Hydroxychloroquine & Chloroquine.
It appears that the Pharmaceutical is desperate to minimise competition to their mRNA vaccines.
Hydroxychloroquine became a target after high profile endorsements for it in conjunction with Azithromycin in 2020.
When Dr. Anthony Fauci was first questioned by the press on the treatment possibility, he was clear to use the word “anecdotal” when describing a lack of evidence of effectiveness.
Fauci, an immunologist, served as the director of the National Institute of Allergy and Infectious Diseases (NIAID) since 1984. However research was undertaken under his watch (1) that showed that chloroquine has strong antiviral effects on SARS-CoV infection, which is closely genetically related to Covid-19, sharing 70% of its genome.
Both Fauci and the Media/DNC hybrid, have been doing everything to minimize and dismiss the suggestion and limit the progression of usage. Why?
In article published by the Virology Journal dated August 22, 2005, (1)
The researchers reported:
“We report, however, that chloroquine has strong antiviral effects on SARS-CoV infection of primate cells. These inhibitory effects are observed when the cells are treated with the drug either before or after exposure to the virus, suggesting both prophylactic and therapeutic advantages. In addition to the well-known functions of chloroquine, such as elevations of endosomal pH, the drug appears to interfere with terminal glycosylation of the cellular receptor, angiotensin-converting enzyme 2. This may negatively influence the virus-receptor binding and abrogate the infection, with further ramifications by the elevation of vesicular pH, resulting in the inhibition of infection and the spread of SARS CoV at clinically admissible concentrations.”
The researchers concluded :
“Chloroquine is effective in preventing the spread of SARS CoV in cell culture. Favorable inhibition of virus spread was observed when the cells were either treated with chloroquine prior to or after SARS CoV infection. In addition, the indirect immunofluorescence assay described herein represents a simple and rapid method for screening SARS-CoV antiviral compounds.“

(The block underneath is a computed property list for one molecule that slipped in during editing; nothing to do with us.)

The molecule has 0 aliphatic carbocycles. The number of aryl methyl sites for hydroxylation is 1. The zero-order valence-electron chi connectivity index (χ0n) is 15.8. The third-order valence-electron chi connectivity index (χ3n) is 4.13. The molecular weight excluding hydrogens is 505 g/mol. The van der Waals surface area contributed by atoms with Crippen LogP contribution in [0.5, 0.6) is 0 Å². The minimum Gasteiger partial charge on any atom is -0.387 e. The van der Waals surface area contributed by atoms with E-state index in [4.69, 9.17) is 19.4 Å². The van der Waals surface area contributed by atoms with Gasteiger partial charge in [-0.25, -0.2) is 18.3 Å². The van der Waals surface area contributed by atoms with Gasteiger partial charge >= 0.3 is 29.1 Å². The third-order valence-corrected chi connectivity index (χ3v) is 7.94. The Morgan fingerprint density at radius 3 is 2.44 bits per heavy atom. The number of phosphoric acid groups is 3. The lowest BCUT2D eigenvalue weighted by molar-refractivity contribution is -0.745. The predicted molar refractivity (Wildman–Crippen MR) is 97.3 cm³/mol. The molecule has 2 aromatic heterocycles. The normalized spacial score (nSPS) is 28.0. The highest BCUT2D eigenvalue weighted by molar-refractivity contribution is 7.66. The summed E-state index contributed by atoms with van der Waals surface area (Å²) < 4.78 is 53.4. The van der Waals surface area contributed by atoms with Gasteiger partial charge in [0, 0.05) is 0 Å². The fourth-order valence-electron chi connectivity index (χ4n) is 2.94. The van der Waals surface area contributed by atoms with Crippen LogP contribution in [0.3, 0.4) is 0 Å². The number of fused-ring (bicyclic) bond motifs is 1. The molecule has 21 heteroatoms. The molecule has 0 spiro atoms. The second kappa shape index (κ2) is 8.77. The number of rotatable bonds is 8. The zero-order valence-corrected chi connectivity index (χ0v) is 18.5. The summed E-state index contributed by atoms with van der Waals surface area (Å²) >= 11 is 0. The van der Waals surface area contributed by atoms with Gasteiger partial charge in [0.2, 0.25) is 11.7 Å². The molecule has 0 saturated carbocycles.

“Chloroquine, a relatively safe, effective, and cheap drug used for treating many human diseases including malaria, amoebiosis, and human immunodeficiency virus, is effective in inhibiting the infection and spread of SARS CoV in cell culture. The fact that the drug had a significant inhibitory antiviral effect when the susceptible cells were treated either prior to or after infection suggests a possible prophylactic and therapeutic use.“
Following the French microbiologist Dr. Didier Raoult, the first trial of the combo, the NCBI released this positive review (2) on March 21, 2020. Raoult’s follow up trial with a larger sample (3) was also affirmative. In another study, Turkey claims (4) success in treating Coronavirus with broad use of malaria drug hydroxychloroquine.
Video Direct Link: https://rumble.com/embed/vat9b9/?pub=4
Hydroxychloroquine (HCQ) has shown efficacy against coronavirus disease 2019 (COVID-19) in some but not all studies. We hypothesized that a systematic review would show HCQ to be effective against COVID-19, more effective when provided earlier, not associated with worsening disease and safe.
A total of 43 reports were found that examined HCQ treatment for COVID-19 patients. Twenty-five reported positive clinical efficacy from providing HCQ to for COVID-19 patients; 15 showed no improvement with HCQ and three showed worse clinical results in patients who received HCQ.
At present, there are still numerous clinical trials ongoing around the world using HCQ/CQ in treatment of COVID-19, either alone or in combination with other therapeutics. To move forward, there are important challenges for the scientific community to conduct more work to repurpose these two ancient drugs in the combat against this deadly COVID-19 pandemic. Specifically, more mechanistic studies are necessary to fully discover the exact targets of HCQ/CQ on both SARS-CoV-2 and host cells, to clarify the potential role of autophagy and lysosome on the process of viral replication. Furthermore, more animal works are needed to reveal the pharmacokinetic characteristics of HCQ/CQ and understand the possible reason for the inconsistent effect of these two agents between in vitro and in vivo investigations. Last and most importantly, it will be critically important to conduct more clinical trials to optimize the clinical application, including potential combined therapy, to enhance the therapeutic efficacy and to reduce the adverse effects on patients. Hopefully, all the research work not only resolve the mystery regarding the therapeutic efficacy of these two drugs in COVID-19, also add more light at the end of tunnel in our fight against COVID-19.